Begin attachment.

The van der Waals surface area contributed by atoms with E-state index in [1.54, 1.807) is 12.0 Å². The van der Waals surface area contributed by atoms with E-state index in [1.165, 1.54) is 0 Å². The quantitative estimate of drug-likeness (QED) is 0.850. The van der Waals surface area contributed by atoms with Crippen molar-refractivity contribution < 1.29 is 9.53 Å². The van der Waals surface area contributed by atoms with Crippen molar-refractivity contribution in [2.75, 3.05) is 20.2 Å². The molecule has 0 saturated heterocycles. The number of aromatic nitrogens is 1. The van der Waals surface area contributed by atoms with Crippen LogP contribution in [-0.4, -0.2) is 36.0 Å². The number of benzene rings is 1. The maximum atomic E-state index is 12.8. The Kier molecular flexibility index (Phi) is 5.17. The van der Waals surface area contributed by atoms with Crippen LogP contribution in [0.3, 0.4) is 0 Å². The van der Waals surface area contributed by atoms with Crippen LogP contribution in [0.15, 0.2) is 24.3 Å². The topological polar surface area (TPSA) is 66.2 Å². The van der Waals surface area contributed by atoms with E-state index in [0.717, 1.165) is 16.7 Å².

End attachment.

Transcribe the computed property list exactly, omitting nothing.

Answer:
The van der Waals surface area contributed by atoms with E-state index in [1.54, 1.807) is 12.0 Å². The van der Waals surface area contributed by atoms with E-state index in [1.165, 1.54) is 0 Å². The quantitative estimate of drug-likeness (QED) is 0.850. The van der Waals surface area contributed by atoms with Crippen molar-refractivity contribution < 1.29 is 9.53 Å². The van der Waals surface area contributed by atoms with Crippen molar-refractivity contribution in [2.75, 3.05) is 20.2 Å². The molecule has 0 saturated heterocycles. The number of aromatic nitrogens is 1. The van der Waals surface area contributed by atoms with Crippen LogP contribution in [-0.4, -0.2) is 36.0 Å². The number of benzene rings is 1. The maximum atomic E-state index is 12.8. The Kier molecular flexibility index (Phi) is 5.17. The van der Waals surface area contributed by atoms with Crippen LogP contribution in [0.3, 0.4) is 0 Å². The van der Waals surface area contributed by atoms with Crippen LogP contribution in [0.15, 0.2) is 24.3 Å². The topological polar surface area (TPSA) is 66.2 Å². The van der Waals surface area contributed by atoms with E-state index in [0.717, 1.165) is 16.7 Å².